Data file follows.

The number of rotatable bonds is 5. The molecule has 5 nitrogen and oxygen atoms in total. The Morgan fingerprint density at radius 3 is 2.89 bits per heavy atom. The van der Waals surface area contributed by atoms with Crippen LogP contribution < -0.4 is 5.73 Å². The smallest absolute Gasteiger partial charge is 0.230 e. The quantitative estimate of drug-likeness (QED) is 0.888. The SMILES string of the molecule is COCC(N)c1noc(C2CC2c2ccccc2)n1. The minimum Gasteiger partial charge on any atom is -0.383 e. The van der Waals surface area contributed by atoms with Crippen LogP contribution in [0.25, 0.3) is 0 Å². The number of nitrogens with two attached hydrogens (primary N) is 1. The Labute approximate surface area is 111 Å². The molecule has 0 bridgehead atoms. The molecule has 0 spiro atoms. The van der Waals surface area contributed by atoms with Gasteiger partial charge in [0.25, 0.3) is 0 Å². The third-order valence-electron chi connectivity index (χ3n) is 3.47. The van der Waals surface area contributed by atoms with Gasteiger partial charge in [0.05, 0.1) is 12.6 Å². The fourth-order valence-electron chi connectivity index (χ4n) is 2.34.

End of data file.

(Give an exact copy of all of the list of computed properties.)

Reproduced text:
The number of rotatable bonds is 5. The molecule has 5 nitrogen and oxygen atoms in total. The Morgan fingerprint density at radius 3 is 2.89 bits per heavy atom. The van der Waals surface area contributed by atoms with Crippen LogP contribution < -0.4 is 5.73 Å². The smallest absolute Gasteiger partial charge is 0.230 e. The quantitative estimate of drug-likeness (QED) is 0.888. The SMILES string of the molecule is COCC(N)c1noc(C2CC2c2ccccc2)n1. The minimum Gasteiger partial charge on any atom is -0.383 e. The van der Waals surface area contributed by atoms with Crippen LogP contribution in [0.25, 0.3) is 0 Å². The number of nitrogens with two attached hydrogens (primary N) is 1. The Labute approximate surface area is 111 Å². The molecule has 0 bridgehead atoms. The molecule has 0 spiro atoms. The van der Waals surface area contributed by atoms with Gasteiger partial charge in [0.25, 0.3) is 0 Å². The third-order valence-electron chi connectivity index (χ3n) is 3.47. The van der Waals surface area contributed by atoms with Gasteiger partial charge in [0.05, 0.1) is 12.6 Å². The fourth-order valence-electron chi connectivity index (χ4n) is 2.34.